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SuMoTe

#37604

Gel Flex Support | 3 November, 2005

I did som,e testing with Gridloc myself, I only had the set for 30(ish) days. I founf the time it saved on setup to be well worth the cost. My employer, however, did not agree with me. what can you do?

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URL

#37618

Gel Flex Support | 3 November, 2005

Hmmmm.... We never had to change any parameters when switching over to Gels. And no, we don't let the operators have kitty-wampus on our programs either. The Gels did get rid of broken parts. We have Run Orders of about 50 pieces. We change over a lot and get about 20 Run Orders a day, times 4 lines, so by the time these Runs reach wave with broken parts, it would too late to make changes to the original printer set-up. And as they advertise, it did cut down on set-up time, thus the question about using them on a placement machine, it just seems to make sense. I was hoping someone could give me an idea of how high they made their Gels stand in the placement machine. Just slapping them into any machine would cause no affect or some bowing like you said if not properly engineered to the right height.

You like the Grid Loc? Well, I guess people like Yugos too (http://www.cardomain.com/member_pages?make=Yugo). We tried it for 3 weeks. A lot of hoses caused the vacuum to be low and if one of the plastic pins hit on the edge of a solder joint, IC leg, or other component partialy, the board would skew causing a misprint. We were up to about 30 misprints a day using the Grid Loc. It did almost justify a stencil washer! Then when they recommended the weight bags to hold the board down when "programming" the device, it started getting into that operator dependent area you were talking about. Plus, waiting for a board to get to the screen printer and then setting the machine up seemed a bit of a waste of time.

You Beta'ed the gel Flex too? Wow, I wonder who didn�t? I guess that's a good sales & marketing ploy on Speedline's part!

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#37653

Gel Flex Support | 4 November, 2005

Some clarification:

Max bottom side component is not 5mm as someone posted, its 12.7mm (0.5"). This is if you're going to have a Gel-Flex block under that component. Any component height at or over 12.7mm must not have a Gel-Flex block under it.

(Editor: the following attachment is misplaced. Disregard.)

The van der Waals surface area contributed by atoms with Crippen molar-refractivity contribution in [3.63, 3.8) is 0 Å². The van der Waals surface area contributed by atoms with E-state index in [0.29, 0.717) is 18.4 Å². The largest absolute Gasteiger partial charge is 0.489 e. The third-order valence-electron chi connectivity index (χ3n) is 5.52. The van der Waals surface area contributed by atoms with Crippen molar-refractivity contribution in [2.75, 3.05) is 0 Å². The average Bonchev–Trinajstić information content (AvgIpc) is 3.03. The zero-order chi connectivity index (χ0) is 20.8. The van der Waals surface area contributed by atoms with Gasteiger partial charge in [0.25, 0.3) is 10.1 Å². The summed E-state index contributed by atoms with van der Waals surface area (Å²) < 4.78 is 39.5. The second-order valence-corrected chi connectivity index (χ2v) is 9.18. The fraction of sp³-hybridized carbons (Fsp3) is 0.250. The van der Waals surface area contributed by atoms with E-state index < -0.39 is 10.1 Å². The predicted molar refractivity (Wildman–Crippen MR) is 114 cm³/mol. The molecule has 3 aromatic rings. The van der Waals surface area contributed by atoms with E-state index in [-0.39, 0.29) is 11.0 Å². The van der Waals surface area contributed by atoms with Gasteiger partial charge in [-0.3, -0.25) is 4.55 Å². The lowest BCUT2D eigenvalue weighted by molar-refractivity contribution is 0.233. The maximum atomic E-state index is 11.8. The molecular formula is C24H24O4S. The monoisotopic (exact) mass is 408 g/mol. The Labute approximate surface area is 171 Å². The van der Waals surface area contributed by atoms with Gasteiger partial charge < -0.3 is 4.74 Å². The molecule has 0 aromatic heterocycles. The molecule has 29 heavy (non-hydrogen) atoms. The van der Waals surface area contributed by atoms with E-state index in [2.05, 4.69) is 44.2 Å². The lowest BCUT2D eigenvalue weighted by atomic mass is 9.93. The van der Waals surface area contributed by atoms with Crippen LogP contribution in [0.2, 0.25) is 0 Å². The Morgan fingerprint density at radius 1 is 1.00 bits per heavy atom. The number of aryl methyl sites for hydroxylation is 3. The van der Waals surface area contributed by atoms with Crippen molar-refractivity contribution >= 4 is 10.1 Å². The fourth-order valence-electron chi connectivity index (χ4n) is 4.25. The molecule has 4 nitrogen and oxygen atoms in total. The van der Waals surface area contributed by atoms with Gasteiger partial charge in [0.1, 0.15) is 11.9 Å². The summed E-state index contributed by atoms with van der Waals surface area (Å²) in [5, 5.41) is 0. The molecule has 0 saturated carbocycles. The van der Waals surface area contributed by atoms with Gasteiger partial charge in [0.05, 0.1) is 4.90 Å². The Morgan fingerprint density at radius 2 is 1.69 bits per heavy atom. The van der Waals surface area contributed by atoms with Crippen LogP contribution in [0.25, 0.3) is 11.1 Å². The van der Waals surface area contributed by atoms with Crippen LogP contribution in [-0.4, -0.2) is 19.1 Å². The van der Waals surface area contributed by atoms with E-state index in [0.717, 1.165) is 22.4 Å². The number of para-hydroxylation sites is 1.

Also, Gel-Flex can be used in conjunction with rigid hand placed magnetic pin supports.

Most all Speedline Technologies representative have a Gel-Flex kit for the purpose of loaning to prospective customers for trials in order for them to make a better decision to purchase.

One nice feature over support pin systems is that board positioning is not as critical.

Price is less than $2,500

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KEN

#37662

Gel Flex Support | 5 November, 2005

At the time I evaluated grid lok it was not available for my printers. P&P only.

I see the Gel Flex has come down in price. Was $5500 bucks! The joke was the gold color comes from the gold nuggets inside the gel.

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#37693

Gel Flex Support | 7 November, 2005

> Hi We've been given a similar system to trial > on our own printers called the 'VacuNest'. It's > similar to GelFlex etc and seems to give a very > firm support and will hold its shape for months > until the vacuum is released. > > Has anyone else > been using this system in a production > environment. > > One of the issues that customers > have told us is that the Gel Flex support is not > firm enough and that the maximum under side > component height it can handle is > 5mm. > > Regards > > Ian

Dear Ian, VacuNest is now used on many industrial sites. Feel free to contact me if you need more information about VacuNest. Regards, Clement

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clement

#37771

Gel Flex Support | 10 November, 2005

You can find some informations about VacuNest on http://www.vacunest.com